Cassini Images

When I was a kid, I wanted to be an astronaut. I would look at the photos from the voyager probes and wonder what it would be like to really be there and see those sights, and more. One of my favourite photo books is the collection of photographs taken on the Apollo moon missions entitled Full Moon (and I do not for one minute believe the conspiracy theorists who say it was all staged - yeah I saw the movie Capricorn One but I truly believe that we are just that insane to actually send those men up there in that aluminium foil box...)

Every so often I take a look at what those crazy scientists are doing now - for example, the following images of Saturn were taken by the Cassini Probe, with it's two massive telescope cameras - a whopping 2 metre focal length, f/10.5 Ritchey-Chretien telescope and a f/3.5 color-corrected refractor, with a 200mm focal length fronted by an array of interchangable filters and focusing light onto a CCD sensor built in the 90's. (For a really dry scientific paper on the probe's imaging systems check out this 134 page document; pretty cool even if - like me - you don't understand the algebra.)

So pictures like this take me back to my childhood dreams of being an spaceman. Only a tiny percentage of humans will make the trip into space in the forseeable future. The last manned trip to the moon was in 1972 and it doesn't look like we're in any rush to head back there.

It's a shame. There are those who say we should sort out our problems here on Earth before heading off to other planets and I wholeheartedly agree, though part of me believes that missions to space could serve as an inspiration to us here on the ground; who would fail to agree with the notion that the images of the Earth as seen from the moon give us a realisation of how tiny and fragile our world is, or with the the observation that "For one priceless moment in the whole history of man, all the people on this Earth are truly one."? (Even if it was Nixon who spoke the words...)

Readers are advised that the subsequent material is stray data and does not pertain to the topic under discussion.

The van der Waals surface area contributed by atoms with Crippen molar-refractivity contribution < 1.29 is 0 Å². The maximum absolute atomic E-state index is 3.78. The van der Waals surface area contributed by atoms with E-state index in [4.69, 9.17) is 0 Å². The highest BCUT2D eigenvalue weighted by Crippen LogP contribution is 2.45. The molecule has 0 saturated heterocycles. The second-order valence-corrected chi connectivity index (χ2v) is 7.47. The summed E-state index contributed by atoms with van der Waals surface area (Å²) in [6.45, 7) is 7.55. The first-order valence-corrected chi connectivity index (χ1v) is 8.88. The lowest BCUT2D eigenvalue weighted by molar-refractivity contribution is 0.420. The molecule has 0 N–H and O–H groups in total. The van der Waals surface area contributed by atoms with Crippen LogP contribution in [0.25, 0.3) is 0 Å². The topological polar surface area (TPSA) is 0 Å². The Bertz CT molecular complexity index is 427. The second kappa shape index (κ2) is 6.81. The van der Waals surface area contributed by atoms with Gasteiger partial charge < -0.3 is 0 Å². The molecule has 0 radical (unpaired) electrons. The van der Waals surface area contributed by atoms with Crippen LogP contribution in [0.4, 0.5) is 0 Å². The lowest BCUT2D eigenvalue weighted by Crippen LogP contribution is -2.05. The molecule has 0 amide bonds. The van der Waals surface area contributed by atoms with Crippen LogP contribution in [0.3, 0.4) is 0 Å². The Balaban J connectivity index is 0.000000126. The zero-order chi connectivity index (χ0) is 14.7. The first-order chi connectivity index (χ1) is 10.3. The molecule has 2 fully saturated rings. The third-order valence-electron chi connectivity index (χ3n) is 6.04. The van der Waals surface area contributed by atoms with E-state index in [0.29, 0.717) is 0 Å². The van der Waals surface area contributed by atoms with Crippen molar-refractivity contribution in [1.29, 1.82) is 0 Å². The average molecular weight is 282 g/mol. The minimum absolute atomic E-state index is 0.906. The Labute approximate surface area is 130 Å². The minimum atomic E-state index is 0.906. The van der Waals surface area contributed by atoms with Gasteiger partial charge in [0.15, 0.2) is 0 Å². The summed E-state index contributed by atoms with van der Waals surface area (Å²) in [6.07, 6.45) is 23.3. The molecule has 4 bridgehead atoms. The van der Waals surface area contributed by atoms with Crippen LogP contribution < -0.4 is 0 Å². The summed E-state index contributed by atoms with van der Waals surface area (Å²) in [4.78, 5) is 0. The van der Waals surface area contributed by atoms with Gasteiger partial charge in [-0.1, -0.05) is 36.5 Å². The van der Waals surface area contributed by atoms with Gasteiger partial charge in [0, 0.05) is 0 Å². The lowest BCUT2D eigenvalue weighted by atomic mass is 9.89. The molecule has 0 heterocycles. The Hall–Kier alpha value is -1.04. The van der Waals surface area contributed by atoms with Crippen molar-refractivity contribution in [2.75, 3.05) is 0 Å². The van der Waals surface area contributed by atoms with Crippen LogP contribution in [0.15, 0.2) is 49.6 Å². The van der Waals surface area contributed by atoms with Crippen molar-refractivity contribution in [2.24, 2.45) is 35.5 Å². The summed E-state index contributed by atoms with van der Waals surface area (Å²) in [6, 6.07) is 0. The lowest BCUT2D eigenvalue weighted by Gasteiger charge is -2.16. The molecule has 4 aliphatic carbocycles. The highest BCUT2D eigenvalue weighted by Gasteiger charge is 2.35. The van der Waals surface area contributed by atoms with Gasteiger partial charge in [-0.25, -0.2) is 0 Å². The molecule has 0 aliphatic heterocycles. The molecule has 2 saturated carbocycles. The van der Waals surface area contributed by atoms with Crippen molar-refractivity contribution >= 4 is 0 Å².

Also, thinking along these lines brings to mind the words of the late great Bill Hicks, who would so often make me laugh simply becasue he told us the truth. He would often close his stand up sets with the following:

"Here's what we can do to change the world right now, to a better ride; take all that money we spend on weapons and defense each year and instead spend it feeding clothing and educating the poor of the world which it would many times over not one human being excluded and we can explore space together, both inner and outer, forever, in peace."

Amen to that.


griffineyes said...

If I had 20/20 I might have gone to the air forceand then maybe space school which would have only been the beginning of my master for world dominance. Yet alas my imperfect vision foiled my plans to rule a master race of people with common sense. Sorry to all we are stuck with what we have. I've been following NASA's twitter for a while (It's kinda crazy that astronaughts use Twitter). This one guy was updating from a barbeque a few days after returning from the space station. They also launched a Lunar orbiter today after some weather delays.

Tom White said...

Eventually they're gonna crash the orbiter into the moon at 5,600 mph in two bits and analyse all dust it's going to kick up (some 10km high dust cloud apparently...) to check for water etc - to see if it's worth going to colonise and mine the moon.

Actually, by now, we should be living in peace, exploring space and mining dead asteroids instead of destroying this living thriving planet to get at it's resources and in the process killing each other for the privilege....